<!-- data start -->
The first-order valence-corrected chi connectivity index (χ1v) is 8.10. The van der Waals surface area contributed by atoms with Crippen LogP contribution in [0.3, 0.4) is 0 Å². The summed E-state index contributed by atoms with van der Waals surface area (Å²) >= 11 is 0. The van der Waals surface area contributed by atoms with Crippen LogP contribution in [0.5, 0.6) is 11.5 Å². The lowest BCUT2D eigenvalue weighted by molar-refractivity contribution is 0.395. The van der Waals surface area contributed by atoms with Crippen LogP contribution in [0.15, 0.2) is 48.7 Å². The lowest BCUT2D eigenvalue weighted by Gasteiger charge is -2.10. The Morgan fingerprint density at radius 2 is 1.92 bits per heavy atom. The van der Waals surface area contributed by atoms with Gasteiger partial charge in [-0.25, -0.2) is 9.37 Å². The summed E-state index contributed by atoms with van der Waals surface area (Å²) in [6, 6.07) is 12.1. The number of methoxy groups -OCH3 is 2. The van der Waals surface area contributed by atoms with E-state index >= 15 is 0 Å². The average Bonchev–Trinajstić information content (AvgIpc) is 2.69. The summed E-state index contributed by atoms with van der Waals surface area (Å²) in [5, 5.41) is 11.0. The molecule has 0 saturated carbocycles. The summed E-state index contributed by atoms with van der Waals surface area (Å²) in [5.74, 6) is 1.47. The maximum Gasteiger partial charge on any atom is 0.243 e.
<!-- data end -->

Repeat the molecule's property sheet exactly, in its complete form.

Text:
The first-order valence-corrected chi connectivity index (χ1v) is 8.10. The van der Waals surface area contributed by atoms with Crippen LogP contribution in [0.3, 0.4) is 0 Å². The summed E-state index contributed by atoms with van der Waals surface area (Å²) >= 11 is 0. The van der Waals surface area contributed by atoms with Crippen LogP contribution in [0.5, 0.6) is 11.5 Å². The lowest BCUT2D eigenvalue weighted by molar-refractivity contribution is 0.395. The van der Waals surface area contributed by atoms with Crippen LogP contribution in [0.15, 0.2) is 48.7 Å². The lowest BCUT2D eigenvalue weighted by Gasteiger charge is -2.10. The Morgan fingerprint density at radius 2 is 1.92 bits per heavy atom. The van der Waals surface area contributed by atoms with Gasteiger partial charge in [-0.25, -0.2) is 9.37 Å². The summed E-state index contributed by atoms with van der Waals surface area (Å²) in [6, 6.07) is 12.1. The number of methoxy groups -OCH3 is 2. The van der Waals surface area contributed by atoms with E-state index >= 15 is 0 Å². The average Bonchev–Trinajstić information content (AvgIpc) is 2.69. The summed E-state index contributed by atoms with van der Waals surface area (Å²) in [5, 5.41) is 11.0. The molecule has 0 saturated carbocycles. The summed E-state index contributed by atoms with van der Waals surface area (Å²) in [5.74, 6) is 1.47. The maximum Gasteiger partial charge on any atom is 0.243 e.